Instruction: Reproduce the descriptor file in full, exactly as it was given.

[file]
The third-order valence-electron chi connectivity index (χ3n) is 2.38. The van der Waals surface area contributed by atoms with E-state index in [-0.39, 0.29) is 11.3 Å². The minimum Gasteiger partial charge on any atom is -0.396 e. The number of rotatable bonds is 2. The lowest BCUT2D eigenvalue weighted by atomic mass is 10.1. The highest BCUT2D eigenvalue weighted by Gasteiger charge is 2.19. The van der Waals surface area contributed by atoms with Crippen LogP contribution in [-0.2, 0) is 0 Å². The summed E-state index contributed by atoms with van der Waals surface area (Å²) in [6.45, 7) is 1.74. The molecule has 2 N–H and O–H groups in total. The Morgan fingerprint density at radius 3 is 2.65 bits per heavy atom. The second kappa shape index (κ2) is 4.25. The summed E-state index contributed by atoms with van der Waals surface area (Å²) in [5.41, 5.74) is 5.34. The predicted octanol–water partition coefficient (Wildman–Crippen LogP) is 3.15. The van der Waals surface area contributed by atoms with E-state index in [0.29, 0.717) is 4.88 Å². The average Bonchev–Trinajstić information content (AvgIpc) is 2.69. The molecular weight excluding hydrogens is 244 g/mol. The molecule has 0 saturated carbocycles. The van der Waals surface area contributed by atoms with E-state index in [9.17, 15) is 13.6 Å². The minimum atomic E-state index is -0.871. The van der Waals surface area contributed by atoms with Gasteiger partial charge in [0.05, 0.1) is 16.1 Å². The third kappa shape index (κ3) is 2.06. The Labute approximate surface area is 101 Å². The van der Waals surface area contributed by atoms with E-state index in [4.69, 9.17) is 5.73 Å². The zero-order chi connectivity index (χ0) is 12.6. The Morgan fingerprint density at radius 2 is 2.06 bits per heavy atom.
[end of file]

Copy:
The third-order valence-electron chi connectivity index (χ3n) is 2.38. The van der Waals surface area contributed by atoms with E-state index in [-0.39, 0.29) is 11.3 Å². The minimum Gasteiger partial charge on any atom is -0.396 e. The number of rotatable bonds is 2. The lowest BCUT2D eigenvalue weighted by atomic mass is 10.1. The highest BCUT2D eigenvalue weighted by Gasteiger charge is 2.19. The van der Waals surface area contributed by atoms with Crippen LogP contribution in [-0.2, 0) is 0 Å². The summed E-state index contributed by atoms with van der Waals surface area (Å²) in [6.45, 7) is 1.74. The molecule has 2 N–H and O–H groups in total. The Morgan fingerprint density at radius 3 is 2.65 bits per heavy atom. The second kappa shape index (κ2) is 4.25. The summed E-state index contributed by atoms with van der Waals surface area (Å²) in [5.41, 5.74) is 5.34. The predicted octanol–water partition coefficient (Wildman–Crippen LogP) is 3.15. The van der Waals surface area contributed by atoms with E-state index in [0.29, 0.717) is 4.88 Å². The average Bonchev–Trinajstić information content (AvgIpc) is 2.69. The molecular weight excluding hydrogens is 244 g/mol. The molecule has 0 saturated carbocycles. The van der Waals surface area contributed by atoms with E-state index in [9.17, 15) is 13.6 Å². The minimum atomic E-state index is -0.871. The van der Waals surface area contributed by atoms with Gasteiger partial charge in [0.05, 0.1) is 16.1 Å². The third kappa shape index (κ3) is 2.06. The Labute approximate surface area is 101 Å². The van der Waals surface area contributed by atoms with E-state index in [4.69, 9.17) is 5.73 Å². The zero-order chi connectivity index (χ0) is 12.6. The Morgan fingerprint density at radius 2 is 2.06 bits per heavy atom.